9. The semiconductor structure according to claim 8, wherein the dummy pads are electrically isolated from the interconnection elements, the through substrate vias and the conductive pillars.

10. The semiconductor structure according to claim 8, wherein the through substrate vias respectively extend to a back surface of one of the conductive pads facing toward the interconnection structure.

11. The semiconductor structure according to claim 1, wherein a group of the conductive pillars are laterally surrounded by separate ones of the dummy conductive pillars.

12. The semiconductor structure according to claim 1, wherein a group of the conductive pillars are laterally surrounded by one of the dummy conductive pillars.

13. The semiconductor structure according to claim 12, wherein the one of the dummy conductive pillars is formed in a ring shape.

14. A semiconductor structure, comprising:

a semiconductor substrate;
an interconnection structure, disposed at a front side of the semiconductor substrate, and comprising a stack of dielectric layers and interconnection elements spreading in the stack of dielectric layers;
through substrate vias, separately extending through the semiconductor substrate to a back side of the interconnection structure facing toward the semiconductor substrate, and electrically connected to the interconnection elements in the interconnection structure;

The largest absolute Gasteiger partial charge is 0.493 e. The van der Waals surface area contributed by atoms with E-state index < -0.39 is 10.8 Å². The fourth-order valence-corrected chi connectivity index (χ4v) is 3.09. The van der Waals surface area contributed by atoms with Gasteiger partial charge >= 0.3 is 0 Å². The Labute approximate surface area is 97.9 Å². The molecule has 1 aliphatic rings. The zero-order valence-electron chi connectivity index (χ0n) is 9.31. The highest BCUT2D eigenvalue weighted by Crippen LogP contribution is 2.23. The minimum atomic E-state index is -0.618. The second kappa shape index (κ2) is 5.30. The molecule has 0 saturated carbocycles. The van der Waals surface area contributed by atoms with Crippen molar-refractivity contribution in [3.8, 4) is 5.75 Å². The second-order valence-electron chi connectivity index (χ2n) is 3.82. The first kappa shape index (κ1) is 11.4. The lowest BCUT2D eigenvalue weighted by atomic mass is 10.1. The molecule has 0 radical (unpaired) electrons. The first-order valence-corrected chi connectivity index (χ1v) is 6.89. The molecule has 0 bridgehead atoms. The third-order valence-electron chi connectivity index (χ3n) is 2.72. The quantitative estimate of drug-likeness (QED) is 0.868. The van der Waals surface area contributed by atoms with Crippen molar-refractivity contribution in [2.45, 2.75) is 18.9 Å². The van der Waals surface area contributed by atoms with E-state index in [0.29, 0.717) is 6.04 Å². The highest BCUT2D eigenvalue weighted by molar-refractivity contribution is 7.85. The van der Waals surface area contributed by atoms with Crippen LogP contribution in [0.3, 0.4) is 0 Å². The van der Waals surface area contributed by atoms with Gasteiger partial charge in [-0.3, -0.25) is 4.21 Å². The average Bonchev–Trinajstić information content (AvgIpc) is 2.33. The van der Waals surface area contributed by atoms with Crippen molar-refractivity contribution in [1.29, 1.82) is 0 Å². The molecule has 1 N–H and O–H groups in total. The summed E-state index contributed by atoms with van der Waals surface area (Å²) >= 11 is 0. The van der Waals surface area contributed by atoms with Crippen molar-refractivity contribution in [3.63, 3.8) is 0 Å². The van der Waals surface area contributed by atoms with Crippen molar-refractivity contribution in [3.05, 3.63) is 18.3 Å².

conductive pillars, disposed at a front side of the interconnection structure facing away from the back side of the interconnection structure, and respectively in electrical connection with one of the through substrate vias; and
dummy conductive pillars, disposed aside the conductive pillars at the front side of the interconnection structure.

15. The semiconductor structure according to claim 14, wherein the conductive pads are electrically connected to the through substrate vias through the interconnection elements in the interconnection structure.

16. The semiconductor structure according to claim 14, wherein a portion of the interconnection elements spread between the through via structures and the conductive pillars, and are overlapped with the through via structures and the conductive pillars.

17. The semiconductor structure according to claim 14, wherein portions of the through substrate via in contact with the interconnection structure are protruded from the front surface of the semiconductor substrate.

18. A semiconductor structure, comprising:

a semiconductor substrate;